• Desks must be arranged so they are facing the same direction.
    • Hallways or corridors should flow either in one direction only or, if not possible, one direction on each side of the hallway with ample 6 feet of distance between students in single file flow on each side.
    • In group classes without tables, such as physical education, teachers should design activities that allow for social distancing.
  • Minimizing mixing and contact:
    • Students should be kept in stable groups throughout the day with little to no mixing of classes.
    • Families, outside visitors, and others entering the school should be as limited as absolutely possible. Adults who are assigned to work at the school, such as student teachers or before- and after-school staff, may be allowed as needed.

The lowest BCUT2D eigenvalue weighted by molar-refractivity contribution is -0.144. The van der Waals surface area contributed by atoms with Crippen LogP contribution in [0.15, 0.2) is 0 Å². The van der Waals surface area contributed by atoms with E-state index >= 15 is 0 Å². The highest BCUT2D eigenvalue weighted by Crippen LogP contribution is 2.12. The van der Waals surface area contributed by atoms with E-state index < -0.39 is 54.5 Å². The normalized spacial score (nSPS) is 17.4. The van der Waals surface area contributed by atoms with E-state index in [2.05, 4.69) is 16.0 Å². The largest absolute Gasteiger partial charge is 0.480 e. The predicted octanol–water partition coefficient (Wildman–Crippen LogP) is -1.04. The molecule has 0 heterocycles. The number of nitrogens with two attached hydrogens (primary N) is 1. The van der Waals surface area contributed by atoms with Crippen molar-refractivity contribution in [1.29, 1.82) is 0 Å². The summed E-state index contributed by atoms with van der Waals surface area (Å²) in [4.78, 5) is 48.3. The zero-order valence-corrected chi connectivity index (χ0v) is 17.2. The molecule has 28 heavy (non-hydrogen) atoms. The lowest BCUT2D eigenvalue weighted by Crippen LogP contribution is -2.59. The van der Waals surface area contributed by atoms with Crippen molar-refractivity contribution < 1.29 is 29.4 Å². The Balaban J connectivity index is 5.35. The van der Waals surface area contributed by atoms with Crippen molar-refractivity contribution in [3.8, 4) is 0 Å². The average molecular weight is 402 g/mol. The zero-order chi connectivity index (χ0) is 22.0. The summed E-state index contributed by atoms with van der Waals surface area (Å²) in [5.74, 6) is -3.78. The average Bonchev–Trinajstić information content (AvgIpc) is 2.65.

• Off-site field trips must be discontinued.
    • Large-scale gatherings of more than 50 people should be avoided. Attendees at large-scale gatherings must be able to maintain 6 feet of social distancing at all times from non-household members.
  • Health status and monitoring:
    • Students and staff must stay home if they are exhibiting any symptoms of COVID-19 or have been confirmed to have COVID-19 or if required by DPH to isolate or quarantine.
    • Students and/or their families should complete a health assessment every morning before leaving for school, to the extent practicable.
    • Staff should also complete a health assessment every morning before leaving for school.